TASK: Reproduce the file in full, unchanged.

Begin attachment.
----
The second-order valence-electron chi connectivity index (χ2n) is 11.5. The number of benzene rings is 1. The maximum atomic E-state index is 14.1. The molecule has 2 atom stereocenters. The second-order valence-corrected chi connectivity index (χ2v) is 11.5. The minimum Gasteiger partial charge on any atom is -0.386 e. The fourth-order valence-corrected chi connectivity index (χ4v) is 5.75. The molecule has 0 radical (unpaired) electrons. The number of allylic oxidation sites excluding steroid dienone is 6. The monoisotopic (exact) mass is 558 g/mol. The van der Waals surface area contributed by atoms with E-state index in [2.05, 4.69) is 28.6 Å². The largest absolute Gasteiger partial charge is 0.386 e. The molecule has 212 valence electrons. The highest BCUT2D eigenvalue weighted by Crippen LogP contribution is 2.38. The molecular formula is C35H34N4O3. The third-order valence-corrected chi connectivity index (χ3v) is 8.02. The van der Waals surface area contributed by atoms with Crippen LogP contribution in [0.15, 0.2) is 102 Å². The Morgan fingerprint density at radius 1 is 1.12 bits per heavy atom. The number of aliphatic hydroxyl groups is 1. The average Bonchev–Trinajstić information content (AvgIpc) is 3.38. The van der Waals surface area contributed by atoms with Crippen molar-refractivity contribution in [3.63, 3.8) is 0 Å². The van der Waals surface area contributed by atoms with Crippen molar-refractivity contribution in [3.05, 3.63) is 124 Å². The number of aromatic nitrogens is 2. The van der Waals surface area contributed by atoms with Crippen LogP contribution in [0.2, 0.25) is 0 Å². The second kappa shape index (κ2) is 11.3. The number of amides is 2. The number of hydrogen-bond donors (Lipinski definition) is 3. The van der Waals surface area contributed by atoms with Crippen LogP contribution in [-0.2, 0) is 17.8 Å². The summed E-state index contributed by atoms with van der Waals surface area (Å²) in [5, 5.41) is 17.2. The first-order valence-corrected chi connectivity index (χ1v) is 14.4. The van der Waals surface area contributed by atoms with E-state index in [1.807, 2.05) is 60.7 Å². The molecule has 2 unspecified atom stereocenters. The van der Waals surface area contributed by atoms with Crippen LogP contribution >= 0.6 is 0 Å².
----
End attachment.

The second-order valence-electron chi connectivity index (χ2n) is 11.5. The number of benzene rings is 1. The maximum atomic E-state index is 14.1. The molecule has 2 atom stereocenters. The second-order valence-corrected chi connectivity index (χ2v) is 11.5. The minimum Gasteiger partial charge on any atom is -0.386 e. The fourth-order valence-corrected chi connectivity index (χ4v) is 5.75. The molecule has 0 radical (unpaired) electrons. The number of allylic oxidation sites excluding steroid dienone is 6. The monoisotopic (exact) mass is 558 g/mol. The van der Waals surface area contributed by atoms with E-state index in [2.05, 4.69) is 28.6 Å². The largest absolute Gasteiger partial charge is 0.386 e. The molecule has 212 valence electrons. The highest BCUT2D eigenvalue weighted by Crippen LogP contribution is 2.38. The molecular formula is C35H34N4O3. The third-order valence-corrected chi connectivity index (χ3v) is 8.02. The van der Waals surface area contributed by atoms with Crippen LogP contribution in [0.15, 0.2) is 102 Å². The Morgan fingerprint density at radius 1 is 1.12 bits per heavy atom. The number of aliphatic hydroxyl groups is 1. The average Bonchev–Trinajstić information content (AvgIpc) is 3.38. The van der Waals surface area contributed by atoms with Crippen molar-refractivity contribution in [3.63, 3.8) is 0 Å². The van der Waals surface area contributed by atoms with Crippen molar-refractivity contribution in [3.05, 3.63) is 124 Å². The number of aromatic nitrogens is 2. The van der Waals surface area contributed by atoms with Crippen LogP contribution in [0.2, 0.25) is 0 Å². The second kappa shape index (κ2) is 11.3. The number of amides is 2. The number of hydrogen-bond donors (Lipinski definition) is 3. The van der Waals surface area contributed by atoms with Crippen LogP contribution in [-0.2, 0) is 17.8 Å². The summed E-state index contributed by atoms with van der Waals surface area (Å²) in [5, 5.41) is 17.2. The first-order valence-corrected chi connectivity index (χ1v) is 14.4. The van der Waals surface area contributed by atoms with E-state index in [1.807, 2.05) is 60.7 Å². The molecule has 2 unspecified atom stereocenters. The van der Waals surface area contributed by atoms with Crippen LogP contribution >= 0.6 is 0 Å².